MINNEAPOLIS (WCCO) — The District of Columbia is now divided along party lines in the wake of Tuesday’s midterm elections, where Democrats took control of the House.

In the Senate, Republicans grew their majority.

University of Minnesota Political Science Professor Kathryn Pearson tells WCCO-TV she is not surprised by the results.

“We are a deeply divided nation, along partisan lines, and the outcomes of the election reflect that division,” Pearson said.

It also sets the stage for potential gridlock. During his first two years in Washington, President Donald Trump enjoyed unified party control, allowing him to pass legislation like a major tax bill.

Donald Trump and Nancy Pelosi (credit: CBS)

Now, he does not have the House votes to pass his agenda.

“Democrats and Republicans will have to work together more effectively if they want to get anything done,” Pearson said.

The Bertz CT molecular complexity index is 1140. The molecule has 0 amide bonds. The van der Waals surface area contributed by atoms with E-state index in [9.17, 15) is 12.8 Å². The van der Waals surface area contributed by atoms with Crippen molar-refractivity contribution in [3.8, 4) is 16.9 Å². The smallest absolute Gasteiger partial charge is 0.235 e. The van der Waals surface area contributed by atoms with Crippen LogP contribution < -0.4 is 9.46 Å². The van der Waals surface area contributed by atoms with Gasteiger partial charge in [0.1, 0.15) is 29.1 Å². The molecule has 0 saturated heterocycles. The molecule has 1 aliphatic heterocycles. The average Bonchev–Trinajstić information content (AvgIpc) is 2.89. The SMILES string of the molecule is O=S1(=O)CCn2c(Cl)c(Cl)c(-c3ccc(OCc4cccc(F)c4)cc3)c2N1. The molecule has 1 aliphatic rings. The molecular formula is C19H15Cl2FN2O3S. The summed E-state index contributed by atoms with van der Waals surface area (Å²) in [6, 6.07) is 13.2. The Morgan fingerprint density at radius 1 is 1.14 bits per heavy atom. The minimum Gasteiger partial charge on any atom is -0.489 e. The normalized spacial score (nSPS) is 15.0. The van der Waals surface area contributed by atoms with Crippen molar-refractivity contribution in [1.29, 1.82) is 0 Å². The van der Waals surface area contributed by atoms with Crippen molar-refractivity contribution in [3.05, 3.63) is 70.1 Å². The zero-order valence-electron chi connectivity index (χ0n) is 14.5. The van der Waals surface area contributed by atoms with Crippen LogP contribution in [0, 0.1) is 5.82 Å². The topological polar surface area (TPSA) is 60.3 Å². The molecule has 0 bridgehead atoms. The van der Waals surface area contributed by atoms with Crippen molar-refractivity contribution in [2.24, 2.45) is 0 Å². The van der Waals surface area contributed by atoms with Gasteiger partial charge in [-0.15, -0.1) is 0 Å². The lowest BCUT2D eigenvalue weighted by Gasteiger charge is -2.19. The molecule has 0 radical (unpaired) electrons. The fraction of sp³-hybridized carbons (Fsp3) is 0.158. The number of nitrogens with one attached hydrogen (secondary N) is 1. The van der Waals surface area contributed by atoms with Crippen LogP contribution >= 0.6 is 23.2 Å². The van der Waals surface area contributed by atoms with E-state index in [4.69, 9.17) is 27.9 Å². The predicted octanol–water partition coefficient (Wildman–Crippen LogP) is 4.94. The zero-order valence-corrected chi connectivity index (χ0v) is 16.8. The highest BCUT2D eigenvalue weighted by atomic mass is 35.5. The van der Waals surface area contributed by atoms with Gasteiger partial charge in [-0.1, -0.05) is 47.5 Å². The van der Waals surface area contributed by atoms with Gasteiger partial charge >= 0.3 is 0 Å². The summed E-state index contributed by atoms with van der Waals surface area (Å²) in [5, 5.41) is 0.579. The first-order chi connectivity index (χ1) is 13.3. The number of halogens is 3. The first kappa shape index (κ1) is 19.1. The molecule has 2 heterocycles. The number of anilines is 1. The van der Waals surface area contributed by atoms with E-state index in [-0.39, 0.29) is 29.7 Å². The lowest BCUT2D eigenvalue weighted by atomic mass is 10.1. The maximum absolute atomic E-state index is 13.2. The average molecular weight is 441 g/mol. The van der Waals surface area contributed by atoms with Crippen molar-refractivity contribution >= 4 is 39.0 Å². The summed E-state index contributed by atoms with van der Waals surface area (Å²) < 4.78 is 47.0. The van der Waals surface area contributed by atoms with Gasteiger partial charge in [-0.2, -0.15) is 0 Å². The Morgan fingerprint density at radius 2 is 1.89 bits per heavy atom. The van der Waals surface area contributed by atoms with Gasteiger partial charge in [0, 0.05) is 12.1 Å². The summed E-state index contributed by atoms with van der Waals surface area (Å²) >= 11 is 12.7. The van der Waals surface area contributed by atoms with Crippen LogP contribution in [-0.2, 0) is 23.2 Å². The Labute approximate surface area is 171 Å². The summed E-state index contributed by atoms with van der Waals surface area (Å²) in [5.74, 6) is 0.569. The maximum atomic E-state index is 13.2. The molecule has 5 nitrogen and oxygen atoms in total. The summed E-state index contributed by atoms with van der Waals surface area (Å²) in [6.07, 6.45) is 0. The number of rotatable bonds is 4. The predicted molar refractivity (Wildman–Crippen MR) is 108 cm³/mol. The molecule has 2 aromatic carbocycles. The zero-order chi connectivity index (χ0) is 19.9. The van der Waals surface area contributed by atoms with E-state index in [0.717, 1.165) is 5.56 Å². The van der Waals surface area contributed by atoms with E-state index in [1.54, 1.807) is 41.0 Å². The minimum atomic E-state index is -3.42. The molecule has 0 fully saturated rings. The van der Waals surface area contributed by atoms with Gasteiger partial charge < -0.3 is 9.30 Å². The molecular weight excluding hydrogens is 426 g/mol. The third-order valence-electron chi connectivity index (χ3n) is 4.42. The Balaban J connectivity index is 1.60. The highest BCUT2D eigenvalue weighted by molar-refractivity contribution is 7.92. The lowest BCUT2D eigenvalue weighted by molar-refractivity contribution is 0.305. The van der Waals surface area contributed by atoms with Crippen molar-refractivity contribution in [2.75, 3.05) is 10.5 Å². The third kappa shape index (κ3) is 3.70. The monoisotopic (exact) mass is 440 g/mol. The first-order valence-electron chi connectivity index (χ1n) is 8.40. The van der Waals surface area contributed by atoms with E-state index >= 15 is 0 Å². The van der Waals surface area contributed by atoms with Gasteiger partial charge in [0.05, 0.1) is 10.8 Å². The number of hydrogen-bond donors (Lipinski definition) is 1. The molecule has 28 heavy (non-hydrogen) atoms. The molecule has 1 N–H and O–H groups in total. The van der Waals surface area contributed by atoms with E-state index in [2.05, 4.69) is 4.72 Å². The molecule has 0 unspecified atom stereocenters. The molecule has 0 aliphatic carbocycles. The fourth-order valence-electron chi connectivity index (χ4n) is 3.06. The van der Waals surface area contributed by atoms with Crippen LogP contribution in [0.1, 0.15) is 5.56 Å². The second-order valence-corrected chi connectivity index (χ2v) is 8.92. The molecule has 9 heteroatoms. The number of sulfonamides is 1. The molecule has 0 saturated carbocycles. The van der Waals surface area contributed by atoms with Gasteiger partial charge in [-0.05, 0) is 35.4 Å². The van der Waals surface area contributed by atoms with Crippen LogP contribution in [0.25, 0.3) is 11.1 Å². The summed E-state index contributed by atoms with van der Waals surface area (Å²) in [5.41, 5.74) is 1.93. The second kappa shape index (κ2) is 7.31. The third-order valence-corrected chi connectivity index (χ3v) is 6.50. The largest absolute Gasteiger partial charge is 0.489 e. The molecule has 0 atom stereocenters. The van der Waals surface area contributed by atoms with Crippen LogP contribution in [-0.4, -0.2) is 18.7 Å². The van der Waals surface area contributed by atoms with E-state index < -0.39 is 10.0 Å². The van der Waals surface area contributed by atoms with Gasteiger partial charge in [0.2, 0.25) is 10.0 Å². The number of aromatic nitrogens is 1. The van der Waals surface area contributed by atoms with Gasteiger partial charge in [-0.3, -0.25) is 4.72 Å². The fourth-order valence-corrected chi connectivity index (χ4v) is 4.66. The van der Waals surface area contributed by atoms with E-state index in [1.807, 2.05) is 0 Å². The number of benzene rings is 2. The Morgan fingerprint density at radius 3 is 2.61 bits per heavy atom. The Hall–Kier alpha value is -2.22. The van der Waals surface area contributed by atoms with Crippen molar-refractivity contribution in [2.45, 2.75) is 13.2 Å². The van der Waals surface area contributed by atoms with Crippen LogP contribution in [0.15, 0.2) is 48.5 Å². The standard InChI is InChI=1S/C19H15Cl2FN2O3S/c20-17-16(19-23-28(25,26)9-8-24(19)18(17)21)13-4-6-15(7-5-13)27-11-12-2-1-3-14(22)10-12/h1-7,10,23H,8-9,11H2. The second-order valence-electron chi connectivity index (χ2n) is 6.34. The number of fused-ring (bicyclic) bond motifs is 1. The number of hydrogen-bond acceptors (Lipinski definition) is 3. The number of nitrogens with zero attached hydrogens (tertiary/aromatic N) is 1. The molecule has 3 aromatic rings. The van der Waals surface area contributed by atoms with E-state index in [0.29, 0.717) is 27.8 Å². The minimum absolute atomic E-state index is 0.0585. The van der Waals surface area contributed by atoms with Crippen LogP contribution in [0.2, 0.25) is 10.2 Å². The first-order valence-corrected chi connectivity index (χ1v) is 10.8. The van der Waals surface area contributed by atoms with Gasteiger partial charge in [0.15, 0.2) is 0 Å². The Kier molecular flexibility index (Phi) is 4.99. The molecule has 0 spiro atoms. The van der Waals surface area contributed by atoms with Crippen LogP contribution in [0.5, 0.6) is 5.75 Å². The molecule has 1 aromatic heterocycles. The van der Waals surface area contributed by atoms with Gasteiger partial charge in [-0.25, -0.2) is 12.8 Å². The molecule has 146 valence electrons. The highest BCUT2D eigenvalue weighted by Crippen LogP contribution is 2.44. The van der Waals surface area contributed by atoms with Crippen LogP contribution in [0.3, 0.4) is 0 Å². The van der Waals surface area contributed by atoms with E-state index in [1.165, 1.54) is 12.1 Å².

The president still insists he will try to work across the aisle, unless Democrats investigate him. They have vowed to do so.

“Democrats in the House of Representatives will begin to investigate President Trump and hold hearings on the executive branch more broadly,” Pearson said. “As soon as Democrats start investigating the executive branch, sort of that cooperation will be over.”

Over in the Republican-controlled Senate, the priorities will be different.

“In the U.S. Senate, I think we’ll see a big focus on judicial nominations and judicial confirmations because, of course, Republicans don’t need the Democratically-controlled House to confirm President Trump’s judicial nominees,” she said.